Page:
It’s a real shame, not only for Roy but for the Trail Blazers and the entire fan base. There will forever be that reflective wonder about “what could have been” in the back of everyone’s head. General manager Kevin Pritchard did a terrific job building the team through the draft behind the core trio of Roy, LaMarcus Aldridge and Greg Oden, but the injury bug never gave them a chance to maximize their potential and robbed them of a Rip City resurrection. It isn’t outlandish to suggest that Portland could have contended for multiple championships if they were able to hold up physically.
Roy attempted a comeback in 2012 by ironically signing a one-year deal with Minnesota, who originally drafted him. After appearing in just five games for the Timberwolves, averaging 5.8 points and 4.6 assists per contest, Roy was forced into yet another season-ending surgical procedure on his right knee. His playing career was inevitably over and while most didn’t expect his comeback to last very long to begin with, it was still difficult to watch such a talented young player go out that way.
Following his playing career, Roy continues to battle injuries in a seemingly never-ending series of unfortunate events. Early in 2017, Roy was shot in the leg as an innocent bystander in a Southern California shooting.
One thing you can always say about Brandon Roy, however, is that he is resilient. Despite knee troubles ruining the peak of his journey as an NBA star, the Seattle native was able to go back to his roots and rediscover his love of the game from a different perspective. This time not as a player, but as a coach.
As head coach of Nathan Hale High School back home in Seattle, Roy helped lead the Raiders to win the 2017 Washington state championship with an undefeated 29-0 record. Along with that state title, Roy received the Naismith National High School Coach of the Year award in his first season as a head coach. Of course, it helped that Nathan Hale had 6’10” phenom Michael Porter Jr., ESPN’s number one overall prospect in the 2017 high school class.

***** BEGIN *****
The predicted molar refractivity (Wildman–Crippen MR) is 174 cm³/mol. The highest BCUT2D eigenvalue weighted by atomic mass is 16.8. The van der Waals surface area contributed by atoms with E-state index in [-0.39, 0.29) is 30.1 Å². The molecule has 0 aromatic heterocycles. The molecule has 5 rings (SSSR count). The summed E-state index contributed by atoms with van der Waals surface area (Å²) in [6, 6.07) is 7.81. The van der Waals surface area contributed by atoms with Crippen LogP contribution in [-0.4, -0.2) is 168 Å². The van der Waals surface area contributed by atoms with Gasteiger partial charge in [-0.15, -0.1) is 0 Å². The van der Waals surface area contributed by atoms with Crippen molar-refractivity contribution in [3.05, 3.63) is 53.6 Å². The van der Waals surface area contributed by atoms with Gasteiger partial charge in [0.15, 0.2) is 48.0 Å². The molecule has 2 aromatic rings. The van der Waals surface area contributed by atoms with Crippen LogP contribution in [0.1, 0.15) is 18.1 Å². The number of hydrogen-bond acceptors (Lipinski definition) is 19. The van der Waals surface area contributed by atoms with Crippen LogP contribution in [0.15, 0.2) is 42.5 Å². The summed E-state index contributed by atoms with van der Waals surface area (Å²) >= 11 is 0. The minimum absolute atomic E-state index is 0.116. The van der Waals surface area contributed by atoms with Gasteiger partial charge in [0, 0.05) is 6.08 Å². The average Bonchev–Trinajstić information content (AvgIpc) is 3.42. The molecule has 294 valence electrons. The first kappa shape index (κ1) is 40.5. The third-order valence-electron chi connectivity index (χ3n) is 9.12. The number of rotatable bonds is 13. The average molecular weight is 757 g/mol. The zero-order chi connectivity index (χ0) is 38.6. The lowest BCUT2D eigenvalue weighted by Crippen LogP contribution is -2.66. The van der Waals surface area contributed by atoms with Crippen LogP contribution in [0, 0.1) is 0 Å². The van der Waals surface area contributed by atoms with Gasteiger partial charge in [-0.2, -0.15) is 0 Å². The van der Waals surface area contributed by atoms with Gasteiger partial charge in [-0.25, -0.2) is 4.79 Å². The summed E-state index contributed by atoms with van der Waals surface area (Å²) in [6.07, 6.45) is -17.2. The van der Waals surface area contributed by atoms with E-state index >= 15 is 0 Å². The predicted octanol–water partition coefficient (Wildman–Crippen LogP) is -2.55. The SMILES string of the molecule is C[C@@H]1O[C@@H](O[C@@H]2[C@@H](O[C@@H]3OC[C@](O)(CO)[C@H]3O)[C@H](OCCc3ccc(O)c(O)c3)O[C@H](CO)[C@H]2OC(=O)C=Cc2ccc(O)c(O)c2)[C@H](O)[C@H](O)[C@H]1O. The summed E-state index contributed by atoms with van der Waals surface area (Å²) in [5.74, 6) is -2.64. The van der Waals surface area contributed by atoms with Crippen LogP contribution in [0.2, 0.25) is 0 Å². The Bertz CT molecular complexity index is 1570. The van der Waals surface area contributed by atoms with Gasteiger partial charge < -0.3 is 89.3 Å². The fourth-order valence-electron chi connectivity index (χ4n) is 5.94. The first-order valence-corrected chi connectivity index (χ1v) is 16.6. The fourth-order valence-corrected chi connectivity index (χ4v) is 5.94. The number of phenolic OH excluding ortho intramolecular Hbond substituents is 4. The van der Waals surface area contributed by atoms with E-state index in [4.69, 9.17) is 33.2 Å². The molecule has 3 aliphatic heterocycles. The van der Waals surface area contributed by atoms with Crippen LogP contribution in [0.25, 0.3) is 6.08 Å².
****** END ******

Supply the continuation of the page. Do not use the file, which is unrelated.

Roy has chosen to move on from Nathan Hale next season by accepting the head coaching position at his former high school stomping grounds, Garfield High School.
As Roy begins his journey into a coaching career, we will always remember him as a player for his silky-smooth versatile game. It’s a shame that we will never know what kind of legacy he could have left behind had he been healthy enough to put together a lengthy career. Portland had a potentially devastating roster built around him, as well, and we will never know how good they could have been.
Physical shortcomings aside, make no mistake about the fact that there was a four-year period of time where Brandon Roy was one of the best players in the NBA. His skill set and style of play oozed versatility, he had a complete all-around game and he was as likely to hit a clutch shot as anyone in the league.
Roy joins Sam Bowie, Greg Oden and Bill Walton on the list of Trail Blazers who never reached their full potential due to injury. Even though the door slammed on Roy’s prime just as he was beginning to take off, we should at least be grateful about what we got a chance to see.
Just make sure you don’t forget Roy’s name when you and fellow basketball connoisseurs reflect on old times because when healthy, “The Natural” was one of the top ballplayers in the world.